12. 12. Diffraction Sound diffractingof sound around corners so allowing us to hear others who are speaking to us from adjacent rooms.Diffraction Light is diffracted if itof light passes through a narrow slit comparable in size to its wavelength. However, the effect is not obvious as the size of the slit increases. This is because the wavelengths of light are very short.We can hear the sound Sound waves are more easily diffracted inof a radio placed nearby comparison to light waves because thea corner of a wall but we wavelength of sound waves is much longer thancannot see the radio. the wavelength of light waves.Why?Procedure A ripple tank is filled with water and set up as shown. Switch on the power pack. Use a barrier to block the incident straight water waves. Observe the wave pattern beyond the barrier. Send a straight water waves to pass through a gap. Observe the pattern of diffracted waves beyond the gap. Send straight water waves towards a small gap. Observe the wave pattern beyond the small gap. 12
  13. 13. Observation (a) Wide gap (b) Narrow gap The waves are circular and appear The waves are bend only at the to originated from the small gap. edges after passing through the The effect of diffraction is obvious gap. The effect of diffraction is not obvious Straight water wave propagate towards an obstacle.As the size of the gap or obstacle is smaller , the effect of diffractionbecomes obvious. 13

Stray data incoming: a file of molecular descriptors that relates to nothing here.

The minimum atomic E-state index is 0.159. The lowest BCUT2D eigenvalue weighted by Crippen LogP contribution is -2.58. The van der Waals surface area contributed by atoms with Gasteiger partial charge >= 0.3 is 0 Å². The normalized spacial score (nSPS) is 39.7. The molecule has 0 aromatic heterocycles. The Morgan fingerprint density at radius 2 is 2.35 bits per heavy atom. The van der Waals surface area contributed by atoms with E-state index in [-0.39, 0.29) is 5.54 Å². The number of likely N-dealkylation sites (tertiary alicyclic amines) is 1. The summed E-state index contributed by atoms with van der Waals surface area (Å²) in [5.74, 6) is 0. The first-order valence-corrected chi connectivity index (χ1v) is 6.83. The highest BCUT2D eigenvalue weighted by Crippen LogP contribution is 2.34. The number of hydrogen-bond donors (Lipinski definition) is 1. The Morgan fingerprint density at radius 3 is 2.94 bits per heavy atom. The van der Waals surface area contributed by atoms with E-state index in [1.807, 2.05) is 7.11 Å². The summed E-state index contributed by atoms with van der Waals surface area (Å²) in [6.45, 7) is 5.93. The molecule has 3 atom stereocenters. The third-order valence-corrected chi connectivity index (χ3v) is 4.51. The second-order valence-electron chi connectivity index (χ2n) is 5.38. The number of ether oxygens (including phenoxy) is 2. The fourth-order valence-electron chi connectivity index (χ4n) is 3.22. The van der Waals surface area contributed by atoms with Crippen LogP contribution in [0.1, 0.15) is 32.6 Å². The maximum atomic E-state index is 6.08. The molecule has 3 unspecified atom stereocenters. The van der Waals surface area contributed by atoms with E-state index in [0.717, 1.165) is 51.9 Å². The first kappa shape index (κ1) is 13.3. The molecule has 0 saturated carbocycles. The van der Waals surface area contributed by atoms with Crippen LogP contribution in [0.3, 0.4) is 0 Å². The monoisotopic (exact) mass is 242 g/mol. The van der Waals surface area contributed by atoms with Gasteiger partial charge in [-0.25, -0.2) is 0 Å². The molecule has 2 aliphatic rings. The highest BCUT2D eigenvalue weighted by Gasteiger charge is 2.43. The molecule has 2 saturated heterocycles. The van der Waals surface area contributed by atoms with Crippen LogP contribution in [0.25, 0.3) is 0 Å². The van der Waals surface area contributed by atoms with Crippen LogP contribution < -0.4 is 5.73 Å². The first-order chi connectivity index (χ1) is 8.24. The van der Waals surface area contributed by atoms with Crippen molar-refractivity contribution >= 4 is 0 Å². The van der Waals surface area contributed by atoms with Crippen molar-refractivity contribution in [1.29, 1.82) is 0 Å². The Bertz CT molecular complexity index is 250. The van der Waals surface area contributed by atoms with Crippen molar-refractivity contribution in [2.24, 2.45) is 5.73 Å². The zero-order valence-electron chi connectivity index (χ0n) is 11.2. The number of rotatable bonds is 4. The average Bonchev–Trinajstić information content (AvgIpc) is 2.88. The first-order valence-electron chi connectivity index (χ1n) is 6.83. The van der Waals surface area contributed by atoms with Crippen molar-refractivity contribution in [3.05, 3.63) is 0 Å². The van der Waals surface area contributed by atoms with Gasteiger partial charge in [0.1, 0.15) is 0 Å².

14. 14. 6.5 INTERFERENCE OF WAVESState the When two waves interfered, the resulting displacementPrinciple of of the medium at any location is the algebraic sum ofsuperposition of the displacements of the individual waves.Waves(a) Superposition Constructive of two crests Interference(b)Superposition of two Constructive troughs Interference(c) Superposition Destructive of a crest and Interference a troughWhat is Interference is the superposition of two wavesInterference of originating from two coherent sources.Waves?What is coherent The waves from coherent sources have the samesources? frequency (f), same wavelength and constant phase difference.How does Wave interference occurs when two waves meetinterference while propagating along the same medium.occur? When the two waves are superposed, interference will occur either constructive interference or destructive interference. 14
  15. 15. Constructive Occurs when the crests or troughs of both wavesInterference coincide to produce a wave with crests and troughs of maximum amplitude.Destructive Occurs when crest of one wave coincide with theinterference trough of the other wave, thus canceling each other with the result that the resultant amplitude is zeroThe occurrenceof constructiveinterferenceanddestructiveinterferenceAntinode A point where constructive interference occursNode A point where destructive interference occurs.Keys: Maximum crest wave (2 crests meet) Zero amplitude (trough meets crest) Maximum trough wave (2 troughs meet) 15
  16. 16. Young’s formula a = distance between two coherent sources λ = wavelength x = distance between two consecutive node (or antinode) lines D = distance from the two sources to the point ofThe relationship measurement of axbetween λ, a, xand D λ= x DFactors affecting The interference pattern depend on the value of xthe interference When x changes, the interference pattern also changespattern λD x= a 1 The distance between 2 consecutive lines, x is1. x∝ inversely proportional to the distance between 2 a sources,a As a becomes larger, x As a becomes smaller, x becomes smaller becomes larger 16